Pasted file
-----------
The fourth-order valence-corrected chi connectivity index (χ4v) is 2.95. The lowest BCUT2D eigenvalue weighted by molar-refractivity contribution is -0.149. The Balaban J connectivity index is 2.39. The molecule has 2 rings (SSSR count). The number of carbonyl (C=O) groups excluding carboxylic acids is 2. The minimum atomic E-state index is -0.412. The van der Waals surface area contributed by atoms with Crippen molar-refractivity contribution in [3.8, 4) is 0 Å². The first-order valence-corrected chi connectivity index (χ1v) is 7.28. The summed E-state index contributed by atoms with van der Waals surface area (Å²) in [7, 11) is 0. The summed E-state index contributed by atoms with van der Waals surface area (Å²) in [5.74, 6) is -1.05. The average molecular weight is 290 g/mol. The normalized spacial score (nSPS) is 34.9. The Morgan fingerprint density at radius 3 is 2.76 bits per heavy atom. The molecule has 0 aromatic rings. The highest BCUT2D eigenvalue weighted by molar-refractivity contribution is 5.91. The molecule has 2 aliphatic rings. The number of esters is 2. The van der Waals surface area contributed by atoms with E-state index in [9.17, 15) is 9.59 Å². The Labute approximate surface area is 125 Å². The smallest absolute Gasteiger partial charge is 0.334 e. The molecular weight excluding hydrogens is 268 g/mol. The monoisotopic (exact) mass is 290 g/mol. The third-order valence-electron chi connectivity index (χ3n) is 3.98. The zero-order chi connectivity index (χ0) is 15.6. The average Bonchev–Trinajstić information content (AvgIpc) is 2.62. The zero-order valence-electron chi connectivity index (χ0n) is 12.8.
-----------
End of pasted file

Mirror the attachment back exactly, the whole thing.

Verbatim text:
The fourth-order valence-corrected chi connectivity index (χ4v) is 2.95. The lowest BCUT2D eigenvalue weighted by molar-refractivity contribution is -0.149. The Balaban J connectivity index is 2.39. The molecule has 2 rings (SSSR count). The number of carbonyl (C=O) groups excluding carboxylic acids is 2. The minimum atomic E-state index is -0.412. The van der Waals surface area contributed by atoms with Crippen molar-refractivity contribution in [3.8, 4) is 0 Å². The first-order valence-corrected chi connectivity index (χ1v) is 7.28. The summed E-state index contributed by atoms with van der Waals surface area (Å²) in [7, 11) is 0. The summed E-state index contributed by atoms with van der Waals surface area (Å²) in [5.74, 6) is -1.05. The average molecular weight is 290 g/mol. The normalized spacial score (nSPS) is 34.9. The Morgan fingerprint density at radius 3 is 2.76 bits per heavy atom. The molecule has 0 aromatic rings. The highest BCUT2D eigenvalue weighted by molar-refractivity contribution is 5.91. The molecule has 2 aliphatic rings. The number of esters is 2. The van der Waals surface area contributed by atoms with E-state index in [9.17, 15) is 9.59 Å². The Labute approximate surface area is 125 Å². The smallest absolute Gasteiger partial charge is 0.334 e. The molecular weight excluding hydrogens is 268 g/mol. The monoisotopic (exact) mass is 290 g/mol. The third-order valence-electron chi connectivity index (χ3n) is 3.98. The zero-order chi connectivity index (χ0) is 15.6. The average Bonchev–Trinajstić information content (AvgIpc) is 2.62. The zero-order valence-electron chi connectivity index (χ0n) is 12.8.